Fellgate and Hedworth - my home ward - is a mixture. Hedworth Estate was identified as the most deprived estate in the country (possibly outside London) by the Joseph Rowntree Foundation less than ten years ago, and there's at least one other council estate in the ward. Fellgate, on the other hand, is rather well to do. However, I'm not sure that there's that much difference in political outlook within the ward. There was real anger with Labour in the Blair years/early Brown period. Complaints ranging from London-centrism, asylum seekers, Iraq, being taken for granted, bankers, unemployment. Apathy was probably equally damaging, given the turnouts. The above factors let the Independents in, who subsequently went UKIP. The fact that Labour are no longer the government has meant they've captured some of the anti Westminster vote, meaning they're likely to make inroads here once again.
     
  3. Utgard96 basically a load of twaddle about freedom

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    Yeah, the constituencies with more than, say, ten members would have to be split. In fact, I think I'd like to make a map of that now.
     
  4. LancyIain Eternal Typist

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    I will just echo this comment.
     
  5. Alex Richards A mapper I, from near Dar-bai. Donor

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    Good to know that about the progressives Geordie.
     
  6. Geordie NAME OF OWNER

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    My father summed them up as "Tories for those who can't vote Tory" when I was about twelve. For about ten years, I thought that was a simplification. It really isn't. :eek:

    The only other possible difference between the areas is that East Boldon and Cleadon were once (pre 1974) a Rural District of County Durham, while everything else that wasn't Jarrow or Shields were Urban Districts. Whether that had any effect, I couldn't say. The two exceptions were County Boroughs, although Jarra' exercised very few of the powers it could have done, leaving the vast majority to the County Council
     
  7. Alex Richards A mapper I, from near Dar-bai. Donor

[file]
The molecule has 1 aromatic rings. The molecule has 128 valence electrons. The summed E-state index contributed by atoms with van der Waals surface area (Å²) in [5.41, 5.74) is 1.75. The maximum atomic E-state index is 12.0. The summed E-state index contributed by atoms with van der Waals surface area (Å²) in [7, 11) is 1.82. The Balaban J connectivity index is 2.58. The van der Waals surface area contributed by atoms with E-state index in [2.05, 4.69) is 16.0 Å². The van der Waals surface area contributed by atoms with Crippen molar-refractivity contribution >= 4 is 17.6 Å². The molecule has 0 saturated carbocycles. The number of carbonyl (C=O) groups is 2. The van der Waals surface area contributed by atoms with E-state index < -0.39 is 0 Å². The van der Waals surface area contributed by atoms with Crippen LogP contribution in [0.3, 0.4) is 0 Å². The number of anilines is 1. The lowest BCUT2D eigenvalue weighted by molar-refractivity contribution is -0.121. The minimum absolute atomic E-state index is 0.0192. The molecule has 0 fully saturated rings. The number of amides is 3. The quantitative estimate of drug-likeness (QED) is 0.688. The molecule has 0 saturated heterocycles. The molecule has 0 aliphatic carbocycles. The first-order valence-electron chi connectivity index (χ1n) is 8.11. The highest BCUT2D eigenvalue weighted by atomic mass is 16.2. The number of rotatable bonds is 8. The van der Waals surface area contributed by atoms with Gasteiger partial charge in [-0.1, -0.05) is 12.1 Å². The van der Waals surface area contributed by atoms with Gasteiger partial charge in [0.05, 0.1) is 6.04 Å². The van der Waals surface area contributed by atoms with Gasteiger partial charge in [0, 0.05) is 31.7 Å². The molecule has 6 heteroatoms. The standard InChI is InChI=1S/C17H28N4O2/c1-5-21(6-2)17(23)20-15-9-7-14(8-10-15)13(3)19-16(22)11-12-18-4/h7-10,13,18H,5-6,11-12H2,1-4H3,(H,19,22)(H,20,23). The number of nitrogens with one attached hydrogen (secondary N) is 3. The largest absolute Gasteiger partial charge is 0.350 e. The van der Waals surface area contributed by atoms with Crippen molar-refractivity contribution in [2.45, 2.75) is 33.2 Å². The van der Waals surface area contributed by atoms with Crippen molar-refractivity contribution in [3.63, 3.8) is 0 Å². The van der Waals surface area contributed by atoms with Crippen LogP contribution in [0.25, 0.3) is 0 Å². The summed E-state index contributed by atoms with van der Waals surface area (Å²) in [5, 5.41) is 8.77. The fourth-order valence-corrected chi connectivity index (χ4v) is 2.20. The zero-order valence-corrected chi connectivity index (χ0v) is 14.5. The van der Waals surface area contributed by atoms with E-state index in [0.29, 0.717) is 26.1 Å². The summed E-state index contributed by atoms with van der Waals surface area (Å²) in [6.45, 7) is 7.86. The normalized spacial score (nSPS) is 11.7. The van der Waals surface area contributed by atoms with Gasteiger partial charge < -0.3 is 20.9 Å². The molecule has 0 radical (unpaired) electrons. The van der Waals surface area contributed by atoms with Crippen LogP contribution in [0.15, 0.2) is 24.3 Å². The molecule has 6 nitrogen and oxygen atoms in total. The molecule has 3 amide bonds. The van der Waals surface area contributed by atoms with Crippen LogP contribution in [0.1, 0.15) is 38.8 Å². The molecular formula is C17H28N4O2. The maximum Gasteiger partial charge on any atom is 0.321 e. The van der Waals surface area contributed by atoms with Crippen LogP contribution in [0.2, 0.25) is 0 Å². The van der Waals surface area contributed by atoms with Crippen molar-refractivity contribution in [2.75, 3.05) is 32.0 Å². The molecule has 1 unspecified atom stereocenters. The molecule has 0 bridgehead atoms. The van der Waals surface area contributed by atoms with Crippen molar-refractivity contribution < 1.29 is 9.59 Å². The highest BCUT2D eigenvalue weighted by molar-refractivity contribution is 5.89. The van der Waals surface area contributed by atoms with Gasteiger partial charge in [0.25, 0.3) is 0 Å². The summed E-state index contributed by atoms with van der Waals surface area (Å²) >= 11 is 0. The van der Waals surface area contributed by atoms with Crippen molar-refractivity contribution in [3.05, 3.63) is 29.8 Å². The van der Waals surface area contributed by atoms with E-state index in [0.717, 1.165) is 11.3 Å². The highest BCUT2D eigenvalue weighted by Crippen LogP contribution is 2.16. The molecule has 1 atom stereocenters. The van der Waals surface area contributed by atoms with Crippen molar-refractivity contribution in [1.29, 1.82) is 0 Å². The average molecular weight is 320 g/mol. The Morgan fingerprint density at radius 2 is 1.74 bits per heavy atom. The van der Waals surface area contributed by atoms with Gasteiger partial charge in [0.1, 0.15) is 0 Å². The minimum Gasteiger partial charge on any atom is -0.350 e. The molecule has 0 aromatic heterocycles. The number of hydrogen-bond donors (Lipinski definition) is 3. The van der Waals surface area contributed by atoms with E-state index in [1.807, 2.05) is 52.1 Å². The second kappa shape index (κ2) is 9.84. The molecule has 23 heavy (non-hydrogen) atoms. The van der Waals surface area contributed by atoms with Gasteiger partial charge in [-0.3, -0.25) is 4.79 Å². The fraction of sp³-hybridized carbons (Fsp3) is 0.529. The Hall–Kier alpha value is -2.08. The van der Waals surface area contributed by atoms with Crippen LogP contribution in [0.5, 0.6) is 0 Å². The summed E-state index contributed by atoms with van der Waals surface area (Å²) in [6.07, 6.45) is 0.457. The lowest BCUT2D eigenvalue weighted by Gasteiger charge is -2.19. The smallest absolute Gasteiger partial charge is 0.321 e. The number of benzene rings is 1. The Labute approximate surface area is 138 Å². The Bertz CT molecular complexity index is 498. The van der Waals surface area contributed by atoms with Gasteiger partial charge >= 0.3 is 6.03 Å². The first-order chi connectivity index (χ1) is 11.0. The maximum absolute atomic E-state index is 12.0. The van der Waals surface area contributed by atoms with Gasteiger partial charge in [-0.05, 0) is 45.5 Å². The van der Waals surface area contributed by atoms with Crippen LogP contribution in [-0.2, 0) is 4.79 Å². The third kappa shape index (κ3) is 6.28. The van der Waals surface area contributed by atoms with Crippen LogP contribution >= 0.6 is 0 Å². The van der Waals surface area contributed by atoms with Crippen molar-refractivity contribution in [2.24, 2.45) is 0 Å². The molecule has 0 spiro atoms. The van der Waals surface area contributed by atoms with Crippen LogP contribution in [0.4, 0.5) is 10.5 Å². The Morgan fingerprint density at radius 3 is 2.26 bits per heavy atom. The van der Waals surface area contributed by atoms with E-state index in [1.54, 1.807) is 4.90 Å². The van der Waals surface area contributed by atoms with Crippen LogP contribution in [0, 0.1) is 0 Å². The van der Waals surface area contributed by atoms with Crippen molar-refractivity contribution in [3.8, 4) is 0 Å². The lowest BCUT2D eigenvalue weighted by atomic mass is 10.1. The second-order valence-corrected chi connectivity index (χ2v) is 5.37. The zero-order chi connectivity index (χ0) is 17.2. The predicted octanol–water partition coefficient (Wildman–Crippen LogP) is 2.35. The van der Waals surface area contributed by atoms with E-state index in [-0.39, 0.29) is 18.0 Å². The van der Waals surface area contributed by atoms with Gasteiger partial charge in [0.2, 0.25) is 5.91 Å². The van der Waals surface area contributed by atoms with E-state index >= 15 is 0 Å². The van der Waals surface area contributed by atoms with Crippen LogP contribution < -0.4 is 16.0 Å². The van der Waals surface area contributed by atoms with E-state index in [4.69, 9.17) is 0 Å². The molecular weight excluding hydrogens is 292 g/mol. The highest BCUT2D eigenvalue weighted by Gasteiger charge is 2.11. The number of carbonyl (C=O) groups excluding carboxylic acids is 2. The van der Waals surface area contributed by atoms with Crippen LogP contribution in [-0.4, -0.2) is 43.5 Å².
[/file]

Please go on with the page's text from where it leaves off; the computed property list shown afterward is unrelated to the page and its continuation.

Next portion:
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    As a companion piece to Reading above, I thought I'd do Wokingham, oft mentioned above and Berkshire's other election this year. Labelled ward map here. Some of what Martin talked about in relation to Reading applies to Wokingham so once again thanks to him for some local insight.

    Many of the problems for Reading exist because, unlike Derbyshire for example, Berkshire County Council was fully dissolved and the districts made full Unitary Authorities. As a result, we've got this complicated mashing together of most of the eastern half of Reading, the somewhat significant medieval market town of Wokingham and a chunk of countryside snaking its way north. With about half the wards in total (and over half the ones with three councillors) in Woodley, Earley and the other areas of the Reading urban area, it's immediately apparent why Wokingham is pretty unviable without them (they are apparently a pretty high tax income area for the council as well). The disjointed nature of the borough is reflected in the Parliamentary constituencies. The rest of Reading East is here, along with parts of two other seats, both considered safe for the Conservatives. Wokingham is represented by John Redwood, formerly Secretary of State for Wales in the Major government, and Maidenhead by Theresa May, the Home secretary which should give you some indication of how secure these seats are.

    About the one thing which doesn't feel stitched together here is the politics- the whole area is pretty solidly Conservative supporting, moving to No overall control only between 2000 and 2002. The main opposition here is the Lib Dems, and as in other areas where this is the case the Coalition has had relatively little effect- 2011 was a serious downturn for the Lib Dems, but this seems to have been turned around for 2012. Much of Reading appears to be made up of Lib Dem/Tory marginals, though the Greens have become the main opposition in a handful of seats, and it's interesting to note that Maiden Erleigh- which contains the rest of the University- is a Conservative safe seat, presumably indicating that the main student residential areas are in other wards.